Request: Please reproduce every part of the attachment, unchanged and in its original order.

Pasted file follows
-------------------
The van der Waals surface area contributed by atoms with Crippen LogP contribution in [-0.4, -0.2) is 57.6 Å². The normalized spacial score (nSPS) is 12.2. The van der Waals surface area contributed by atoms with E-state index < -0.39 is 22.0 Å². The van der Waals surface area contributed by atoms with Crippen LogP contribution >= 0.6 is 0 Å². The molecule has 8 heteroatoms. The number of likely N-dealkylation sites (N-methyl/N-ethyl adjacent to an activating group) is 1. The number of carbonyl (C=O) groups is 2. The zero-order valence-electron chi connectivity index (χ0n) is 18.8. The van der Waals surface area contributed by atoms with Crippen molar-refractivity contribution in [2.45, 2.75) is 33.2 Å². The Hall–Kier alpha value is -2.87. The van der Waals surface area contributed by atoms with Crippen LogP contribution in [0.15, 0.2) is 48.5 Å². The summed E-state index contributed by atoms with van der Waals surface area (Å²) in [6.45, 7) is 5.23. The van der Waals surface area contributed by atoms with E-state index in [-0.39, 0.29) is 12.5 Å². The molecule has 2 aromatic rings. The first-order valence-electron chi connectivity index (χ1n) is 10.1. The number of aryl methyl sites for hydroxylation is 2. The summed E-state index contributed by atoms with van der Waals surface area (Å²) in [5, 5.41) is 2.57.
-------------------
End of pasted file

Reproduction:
The van der Waals surface area contributed by atoms with Crippen LogP contribution in [-0.4, -0.2) is 57.6 Å². The normalized spacial score (nSPS) is 12.2. The van der Waals surface area contributed by atoms with E-state index < -0.39 is 22.0 Å². The van der Waals surface area contributed by atoms with Crippen LogP contribution >= 0.6 is 0 Å². The molecule has 8 heteroatoms. The number of likely N-dealkylation sites (N-methyl/N-ethyl adjacent to an activating group) is 1. The number of carbonyl (C=O) groups is 2. The zero-order valence-electron chi connectivity index (χ0n) is 18.8. The van der Waals surface area contributed by atoms with Crippen molar-refractivity contribution in [2.45, 2.75) is 33.2 Å². The Hall–Kier alpha value is -2.87. The van der Waals surface area contributed by atoms with Crippen LogP contribution in [0.15, 0.2) is 48.5 Å². The summed E-state index contributed by atoms with van der Waals surface area (Å²) in [6.45, 7) is 5.23. The van der Waals surface area contributed by atoms with E-state index in [-0.39, 0.29) is 12.5 Å². The molecule has 2 aromatic rings. The first-order valence-electron chi connectivity index (χ1n) is 10.1. The number of aryl methyl sites for hydroxylation is 2. The summed E-state index contributed by atoms with van der Waals surface area (Å²) in [5, 5.41) is 2.57.